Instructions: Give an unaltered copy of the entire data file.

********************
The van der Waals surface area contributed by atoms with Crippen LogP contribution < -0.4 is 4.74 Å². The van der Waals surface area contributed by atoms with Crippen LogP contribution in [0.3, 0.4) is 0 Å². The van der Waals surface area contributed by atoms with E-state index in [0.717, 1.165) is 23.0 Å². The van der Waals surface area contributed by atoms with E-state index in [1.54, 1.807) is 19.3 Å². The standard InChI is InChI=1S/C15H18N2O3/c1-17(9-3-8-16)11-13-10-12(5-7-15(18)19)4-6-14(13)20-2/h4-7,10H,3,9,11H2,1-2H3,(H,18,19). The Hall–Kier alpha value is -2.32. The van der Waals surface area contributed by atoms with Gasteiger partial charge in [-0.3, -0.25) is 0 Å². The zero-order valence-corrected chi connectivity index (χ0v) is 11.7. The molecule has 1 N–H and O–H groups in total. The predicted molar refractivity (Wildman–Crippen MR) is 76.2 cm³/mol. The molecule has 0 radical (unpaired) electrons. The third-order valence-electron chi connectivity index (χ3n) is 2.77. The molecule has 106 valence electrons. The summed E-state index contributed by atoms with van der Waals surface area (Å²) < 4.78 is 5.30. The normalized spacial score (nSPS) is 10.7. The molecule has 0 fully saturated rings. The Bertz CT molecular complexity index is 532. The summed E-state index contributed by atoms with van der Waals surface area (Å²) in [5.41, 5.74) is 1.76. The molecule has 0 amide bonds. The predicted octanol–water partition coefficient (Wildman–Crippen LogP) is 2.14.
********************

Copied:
The van der Waals surface area contributed by atoms with Crippen LogP contribution < -0.4 is 4.74 Å². The van der Waals surface area contributed by atoms with Crippen LogP contribution in [0.3, 0.4) is 0 Å². The van der Waals surface area contributed by atoms with E-state index in [0.717, 1.165) is 23.0 Å². The van der Waals surface area contributed by atoms with E-state index in [1.54, 1.807) is 19.3 Å². The standard InChI is InChI=1S/C15H18N2O3/c1-17(9-3-8-16)11-13-10-12(5-7-15(18)19)4-6-14(13)20-2/h4-7,10H,3,9,11H2,1-2H3,(H,18,19). The Hall–Kier alpha value is -2.32. The van der Waals surface area contributed by atoms with Gasteiger partial charge in [-0.3, -0.25) is 0 Å². The zero-order valence-corrected chi connectivity index (χ0v) is 11.7. The molecule has 1 N–H and O–H groups in total. The predicted molar refractivity (Wildman–Crippen MR) is 76.2 cm³/mol. The molecule has 0 radical (unpaired) electrons. The third-order valence-electron chi connectivity index (χ3n) is 2.77. The molecule has 106 valence electrons. The summed E-state index contributed by atoms with van der Waals surface area (Å²) < 4.78 is 5.30. The normalized spacial score (nSPS) is 10.7. The molecule has 0 fully saturated rings. The Bertz CT molecular complexity index is 532. The summed E-state index contributed by atoms with van der Waals surface area (Å²) in [5.41, 5.74) is 1.76. The molecule has 0 amide bonds. The predicted octanol–water partition coefficient (Wildman–Crippen LogP) is 2.14.